Bait and Switch

Bait and Switch

The (futile) Pursuit of the American Dream

Book - 2005 | 1st ed
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The bestselling author of Nickel and Dimed goes back undercover to do for America's ailing middle class what she did for the working poor
Barbara Ehrenreich's Nickel and Dimed explored the lives of low-wage workers. Now, in Bait and Switch, she enters another hidden realm of the economy: the shadowy world of the white-collar unemployed. Armed with a plausible resume of a professional "in transition," she attempts to land a middle-class job--undergoing career coaching and personality testing, then trawling a series of EST-like boot camps, job fairs, networking events, and evangelical job-search ministries. She gets an image makeover, works to project a winning attitude, yet is proselytized, scammed, lectured, and--again and again--rejected.
Bait and Switch highlights the people who've done everything right--gotten college degrees, developed marketable skills, and built up impressive resumes--yet have become repeatedly vulnerable to financial disaster, and not simply due to the vagaries of the business cycle. Today's ultra-lean corporations take pride in shedding their "surplus" employees--plunging them, for months or years at a stretch, into the twilight zone of white-collar unemployment, where job searching becomes a full-time job in itself. As Ehrenreich discovers, there are few social supports for these newly disposable workers--and little security even for those who have jobs.
Like the now classic Nickel and Dimed, Bait and Switch is alternately hilarious and tragic, a searing expose of economic cruelty where we least expect it.

Publisher: New York : Metropolitan Books, c2005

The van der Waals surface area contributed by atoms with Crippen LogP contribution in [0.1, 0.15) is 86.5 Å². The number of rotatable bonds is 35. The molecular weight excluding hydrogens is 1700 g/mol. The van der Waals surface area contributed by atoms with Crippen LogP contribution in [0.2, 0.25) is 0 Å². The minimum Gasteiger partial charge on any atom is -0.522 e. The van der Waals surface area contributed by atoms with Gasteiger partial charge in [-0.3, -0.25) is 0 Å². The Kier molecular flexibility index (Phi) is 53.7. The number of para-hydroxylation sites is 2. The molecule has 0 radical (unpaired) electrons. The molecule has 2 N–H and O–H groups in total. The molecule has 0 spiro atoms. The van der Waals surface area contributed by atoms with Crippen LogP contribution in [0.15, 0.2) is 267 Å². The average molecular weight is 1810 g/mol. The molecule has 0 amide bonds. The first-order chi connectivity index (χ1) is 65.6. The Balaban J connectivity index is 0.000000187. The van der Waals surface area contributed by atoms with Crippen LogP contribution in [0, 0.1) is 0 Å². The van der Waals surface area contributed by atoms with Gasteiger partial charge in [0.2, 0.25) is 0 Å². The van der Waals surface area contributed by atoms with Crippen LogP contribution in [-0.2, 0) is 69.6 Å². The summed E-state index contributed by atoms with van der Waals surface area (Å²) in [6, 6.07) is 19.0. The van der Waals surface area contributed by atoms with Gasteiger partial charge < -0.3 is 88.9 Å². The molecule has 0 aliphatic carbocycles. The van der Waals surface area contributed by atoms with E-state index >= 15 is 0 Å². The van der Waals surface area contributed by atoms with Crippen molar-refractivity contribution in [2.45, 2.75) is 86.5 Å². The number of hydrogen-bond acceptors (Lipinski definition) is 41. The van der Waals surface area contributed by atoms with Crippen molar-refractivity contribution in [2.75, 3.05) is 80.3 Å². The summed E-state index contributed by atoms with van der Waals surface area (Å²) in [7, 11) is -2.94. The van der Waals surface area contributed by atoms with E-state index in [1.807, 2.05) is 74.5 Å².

Edition: 1st ed
ISBN: 9780805076066
Branch Call Number: 650.14086 EHR 2005
Characteristics: 237 p. ; 22 cm


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NFreaderNWPL Mar 31, 2018

Barbara Ehrenreich's eye for the absurd and her essentially charitable outlook make for an insightful and funny treatment of what could have been fairly depressing material, even in 2018. Refreshingly, she has the courage to criticize "The American Dream" itself, rather than trying to win adversaries over by assuming a shared ideal behind the imperfect reality.

Jun 08, 2014

A much superior book than this, which probably conveys much more, is G.J. Meyers' Executive Blues. Ehrenreich's heart is in the right place, but she doesn't seem to quite get it - - that these are issues affecting everyone, from the working class to the middle class and the impoverished, both transient and long-term. Offshoring jobs [and with each job offshored so goes a piece of the GDP], importing foreign visa scab workers [part of the offshoring process], creating new jobs overseas, while doing everything possible to destroy the tax base [the country's tax base, that is, by banks and corporations] along with endless hedge fund speculation and private equity [private banks] leveraged buyouts have destroyed the consumer economy, turning it into a Ponzi/fantasy finance based economy.

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